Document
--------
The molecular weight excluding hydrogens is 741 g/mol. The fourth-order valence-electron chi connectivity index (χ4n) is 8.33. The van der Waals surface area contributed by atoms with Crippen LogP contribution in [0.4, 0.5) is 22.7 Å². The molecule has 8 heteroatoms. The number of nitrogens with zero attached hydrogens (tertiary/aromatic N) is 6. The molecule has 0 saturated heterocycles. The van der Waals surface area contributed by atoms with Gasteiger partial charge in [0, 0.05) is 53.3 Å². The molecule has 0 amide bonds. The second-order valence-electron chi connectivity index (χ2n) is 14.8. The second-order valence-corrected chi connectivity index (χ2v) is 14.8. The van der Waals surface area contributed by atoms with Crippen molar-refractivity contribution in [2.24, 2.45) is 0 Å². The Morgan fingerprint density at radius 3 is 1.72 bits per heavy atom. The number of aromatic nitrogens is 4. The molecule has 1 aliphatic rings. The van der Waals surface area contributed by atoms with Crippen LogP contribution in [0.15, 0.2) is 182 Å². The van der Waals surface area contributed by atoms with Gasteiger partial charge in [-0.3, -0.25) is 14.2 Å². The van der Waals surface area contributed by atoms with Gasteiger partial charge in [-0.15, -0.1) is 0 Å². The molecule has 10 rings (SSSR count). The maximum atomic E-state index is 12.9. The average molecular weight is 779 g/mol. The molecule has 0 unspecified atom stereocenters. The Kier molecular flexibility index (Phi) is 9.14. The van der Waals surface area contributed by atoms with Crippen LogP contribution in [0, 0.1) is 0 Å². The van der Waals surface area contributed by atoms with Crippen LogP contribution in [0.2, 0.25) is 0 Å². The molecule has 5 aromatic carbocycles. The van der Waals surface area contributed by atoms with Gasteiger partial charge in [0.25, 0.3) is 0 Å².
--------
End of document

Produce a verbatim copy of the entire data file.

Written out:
The molecular weight excluding hydrogens is 741 g/mol. The fourth-order valence-electron chi connectivity index (χ4n) is 8.33. The van der Waals surface area contributed by atoms with Crippen LogP contribution in [0.4, 0.5) is 22.7 Å². The molecule has 8 heteroatoms. The number of nitrogens with zero attached hydrogens (tertiary/aromatic N) is 6. The molecule has 0 saturated heterocycles. The van der Waals surface area contributed by atoms with Gasteiger partial charge in [0, 0.05) is 53.3 Å². The molecule has 0 amide bonds. The second-order valence-electron chi connectivity index (χ2n) is 14.8. The second-order valence-corrected chi connectivity index (χ2v) is 14.8. The van der Waals surface area contributed by atoms with Crippen molar-refractivity contribution in [2.24, 2.45) is 0 Å². The Morgan fingerprint density at radius 3 is 1.72 bits per heavy atom. The number of aromatic nitrogens is 4. The molecule has 1 aliphatic rings. The van der Waals surface area contributed by atoms with Crippen LogP contribution in [0.15, 0.2) is 182 Å². The van der Waals surface area contributed by atoms with Gasteiger partial charge in [-0.3, -0.25) is 14.2 Å². The van der Waals surface area contributed by atoms with Gasteiger partial charge in [-0.15, -0.1) is 0 Å². The molecule has 10 rings (SSSR count). The maximum atomic E-state index is 12.9. The average molecular weight is 779 g/mol. The molecule has 0 unspecified atom stereocenters. The Kier molecular flexibility index (Phi) is 9.14. The van der Waals surface area contributed by atoms with Crippen LogP contribution in [0, 0.1) is 0 Å². The van der Waals surface area contributed by atoms with Crippen LogP contribution in [0.2, 0.25) is 0 Å². The molecule has 5 aromatic carbocycles. The van der Waals surface area contributed by atoms with Gasteiger partial charge in [0.25, 0.3) is 0 Å².